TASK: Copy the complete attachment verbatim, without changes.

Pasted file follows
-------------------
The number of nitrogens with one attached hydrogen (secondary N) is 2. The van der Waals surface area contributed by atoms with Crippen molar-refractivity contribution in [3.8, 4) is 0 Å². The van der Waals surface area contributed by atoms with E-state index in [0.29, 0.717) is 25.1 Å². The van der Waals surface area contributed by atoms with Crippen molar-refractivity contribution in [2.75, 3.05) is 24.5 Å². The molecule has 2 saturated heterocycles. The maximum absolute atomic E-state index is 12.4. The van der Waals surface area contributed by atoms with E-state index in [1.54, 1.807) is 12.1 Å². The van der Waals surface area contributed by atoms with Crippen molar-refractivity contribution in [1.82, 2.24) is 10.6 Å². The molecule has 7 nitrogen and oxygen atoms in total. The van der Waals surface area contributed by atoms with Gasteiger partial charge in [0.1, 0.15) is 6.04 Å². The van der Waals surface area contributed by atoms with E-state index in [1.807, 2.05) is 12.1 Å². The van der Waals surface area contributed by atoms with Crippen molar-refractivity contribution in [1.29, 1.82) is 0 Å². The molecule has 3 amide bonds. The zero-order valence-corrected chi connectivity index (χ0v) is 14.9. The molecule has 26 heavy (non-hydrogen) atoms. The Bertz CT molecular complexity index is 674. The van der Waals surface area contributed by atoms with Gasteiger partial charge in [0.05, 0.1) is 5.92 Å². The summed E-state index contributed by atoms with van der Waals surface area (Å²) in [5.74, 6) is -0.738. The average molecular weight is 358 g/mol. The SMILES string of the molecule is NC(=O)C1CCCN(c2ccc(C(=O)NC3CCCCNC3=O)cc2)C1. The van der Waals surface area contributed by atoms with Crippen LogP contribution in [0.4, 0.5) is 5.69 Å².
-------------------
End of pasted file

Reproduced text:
The number of nitrogens with one attached hydrogen (secondary N) is 2. The van der Waals surface area contributed by atoms with Crippen molar-refractivity contribution in [3.8, 4) is 0 Å². The van der Waals surface area contributed by atoms with E-state index in [0.29, 0.717) is 25.1 Å². The van der Waals surface area contributed by atoms with Crippen molar-refractivity contribution in [2.75, 3.05) is 24.5 Å². The molecule has 2 saturated heterocycles. The maximum absolute atomic E-state index is 12.4. The van der Waals surface area contributed by atoms with E-state index in [1.54, 1.807) is 12.1 Å². The van der Waals surface area contributed by atoms with Crippen molar-refractivity contribution in [1.82, 2.24) is 10.6 Å². The molecule has 7 nitrogen and oxygen atoms in total. The van der Waals surface area contributed by atoms with Gasteiger partial charge in [0.1, 0.15) is 6.04 Å². The van der Waals surface area contributed by atoms with E-state index in [1.807, 2.05) is 12.1 Å². The van der Waals surface area contributed by atoms with Crippen molar-refractivity contribution in [1.29, 1.82) is 0 Å². The molecule has 3 amide bonds. The zero-order valence-corrected chi connectivity index (χ0v) is 14.9. The molecule has 26 heavy (non-hydrogen) atoms. The Bertz CT molecular complexity index is 674. The van der Waals surface area contributed by atoms with Gasteiger partial charge in [0.05, 0.1) is 5.92 Å². The summed E-state index contributed by atoms with van der Waals surface area (Å²) in [5.74, 6) is -0.738. The average molecular weight is 358 g/mol. The SMILES string of the molecule is NC(=O)C1CCCN(c2ccc(C(=O)NC3CCCCNC3=O)cc2)C1. The van der Waals surface area contributed by atoms with Crippen LogP contribution in [0.4, 0.5) is 5.69 Å².